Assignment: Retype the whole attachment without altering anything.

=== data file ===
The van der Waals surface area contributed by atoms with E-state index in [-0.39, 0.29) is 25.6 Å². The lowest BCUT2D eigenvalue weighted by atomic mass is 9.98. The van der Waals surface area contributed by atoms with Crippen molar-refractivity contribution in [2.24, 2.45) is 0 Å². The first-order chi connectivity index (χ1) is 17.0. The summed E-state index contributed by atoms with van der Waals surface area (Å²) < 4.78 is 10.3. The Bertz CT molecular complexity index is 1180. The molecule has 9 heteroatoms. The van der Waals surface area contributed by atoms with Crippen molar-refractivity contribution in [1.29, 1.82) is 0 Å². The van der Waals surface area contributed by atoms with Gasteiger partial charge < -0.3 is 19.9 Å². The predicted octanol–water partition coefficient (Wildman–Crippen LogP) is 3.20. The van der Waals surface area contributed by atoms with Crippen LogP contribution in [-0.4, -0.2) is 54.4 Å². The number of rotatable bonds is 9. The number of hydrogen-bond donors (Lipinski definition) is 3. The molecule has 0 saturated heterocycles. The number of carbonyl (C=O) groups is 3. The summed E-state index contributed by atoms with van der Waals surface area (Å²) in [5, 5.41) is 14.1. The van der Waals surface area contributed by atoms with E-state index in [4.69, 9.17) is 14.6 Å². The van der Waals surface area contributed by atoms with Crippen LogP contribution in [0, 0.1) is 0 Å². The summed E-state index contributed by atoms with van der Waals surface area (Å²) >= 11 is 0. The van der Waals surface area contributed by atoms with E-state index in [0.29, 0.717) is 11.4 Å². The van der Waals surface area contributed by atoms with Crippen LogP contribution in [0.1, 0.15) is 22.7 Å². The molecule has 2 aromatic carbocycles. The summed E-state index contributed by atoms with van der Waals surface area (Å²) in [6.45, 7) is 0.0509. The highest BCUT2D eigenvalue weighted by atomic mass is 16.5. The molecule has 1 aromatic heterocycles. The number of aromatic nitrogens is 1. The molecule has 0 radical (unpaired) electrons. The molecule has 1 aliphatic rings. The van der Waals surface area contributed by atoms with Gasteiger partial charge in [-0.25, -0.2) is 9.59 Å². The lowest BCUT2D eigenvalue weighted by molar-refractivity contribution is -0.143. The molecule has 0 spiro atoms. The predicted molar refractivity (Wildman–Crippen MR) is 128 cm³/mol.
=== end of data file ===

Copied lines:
The van der Waals surface area contributed by atoms with E-state index in [-0.39, 0.29) is 25.6 Å². The lowest BCUT2D eigenvalue weighted by atomic mass is 9.98. The van der Waals surface area contributed by atoms with Crippen molar-refractivity contribution in [2.24, 2.45) is 0 Å². The first-order chi connectivity index (χ1) is 17.0. The summed E-state index contributed by atoms with van der Waals surface area (Å²) < 4.78 is 10.3. The Bertz CT molecular complexity index is 1180. The molecule has 9 heteroatoms. The van der Waals surface area contributed by atoms with Crippen molar-refractivity contribution in [1.29, 1.82) is 0 Å². The van der Waals surface area contributed by atoms with Gasteiger partial charge < -0.3 is 19.9 Å². The predicted octanol–water partition coefficient (Wildman–Crippen LogP) is 3.20. The van der Waals surface area contributed by atoms with Crippen LogP contribution in [-0.4, -0.2) is 54.4 Å². The number of rotatable bonds is 9. The number of hydrogen-bond donors (Lipinski definition) is 3. The molecule has 0 saturated heterocycles. The number of carbonyl (C=O) groups is 3. The summed E-state index contributed by atoms with van der Waals surface area (Å²) in [5, 5.41) is 14.1. The van der Waals surface area contributed by atoms with E-state index in [4.69, 9.17) is 14.6 Å². The van der Waals surface area contributed by atoms with Crippen LogP contribution in [0, 0.1) is 0 Å². The summed E-state index contributed by atoms with van der Waals surface area (Å²) >= 11 is 0. The van der Waals surface area contributed by atoms with E-state index in [0.29, 0.717) is 11.4 Å². The van der Waals surface area contributed by atoms with Crippen LogP contribution in [0.1, 0.15) is 22.7 Å². The molecule has 2 aromatic carbocycles. The summed E-state index contributed by atoms with van der Waals surface area (Å²) in [6.45, 7) is 0.0509. The highest BCUT2D eigenvalue weighted by atomic mass is 16.5. The molecule has 1 aromatic heterocycles. The number of aromatic nitrogens is 1. The molecule has 0 radical (unpaired) electrons. The molecule has 1 aliphatic rings. The van der Waals surface area contributed by atoms with Gasteiger partial charge in [-0.25, -0.2) is 9.59 Å². The lowest BCUT2D eigenvalue weighted by molar-refractivity contribution is -0.143. The molecule has 0 spiro atoms. The predicted molar refractivity (Wildman–Crippen MR) is 128 cm³/mol.